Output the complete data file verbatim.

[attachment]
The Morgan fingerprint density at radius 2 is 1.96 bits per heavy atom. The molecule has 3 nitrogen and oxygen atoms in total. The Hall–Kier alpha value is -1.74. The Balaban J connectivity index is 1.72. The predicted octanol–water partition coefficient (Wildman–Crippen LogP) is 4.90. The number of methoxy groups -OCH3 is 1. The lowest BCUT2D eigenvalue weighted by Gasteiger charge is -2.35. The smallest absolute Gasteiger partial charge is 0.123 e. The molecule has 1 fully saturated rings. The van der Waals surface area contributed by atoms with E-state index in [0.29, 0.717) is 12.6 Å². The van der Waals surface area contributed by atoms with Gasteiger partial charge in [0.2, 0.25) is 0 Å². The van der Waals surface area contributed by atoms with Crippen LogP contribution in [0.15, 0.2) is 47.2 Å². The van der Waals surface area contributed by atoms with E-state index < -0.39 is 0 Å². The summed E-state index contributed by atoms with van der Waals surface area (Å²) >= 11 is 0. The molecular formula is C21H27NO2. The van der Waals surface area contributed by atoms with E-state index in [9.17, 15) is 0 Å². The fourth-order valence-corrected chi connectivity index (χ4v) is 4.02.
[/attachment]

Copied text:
The Morgan fingerprint density at radius 2 is 1.96 bits per heavy atom. The molecule has 3 nitrogen and oxygen atoms in total. The Hall–Kier alpha value is -1.74. The Balaban J connectivity index is 1.72. The predicted octanol–water partition coefficient (Wildman–Crippen LogP) is 4.90. The number of methoxy groups -OCH3 is 1. The lowest BCUT2D eigenvalue weighted by Gasteiger charge is -2.35. The smallest absolute Gasteiger partial charge is 0.123 e. The molecule has 1 fully saturated rings. The van der Waals surface area contributed by atoms with E-state index in [0.29, 0.717) is 12.6 Å². The van der Waals surface area contributed by atoms with Gasteiger partial charge in [0.2, 0.25) is 0 Å². The van der Waals surface area contributed by atoms with Crippen LogP contribution in [0.15, 0.2) is 47.2 Å². The van der Waals surface area contributed by atoms with E-state index < -0.39 is 0 Å². The summed E-state index contributed by atoms with van der Waals surface area (Å²) >= 11 is 0. The molecular formula is C21H27NO2. The van der Waals surface area contributed by atoms with E-state index in [9.17, 15) is 0 Å². The fourth-order valence-corrected chi connectivity index (χ4v) is 4.02.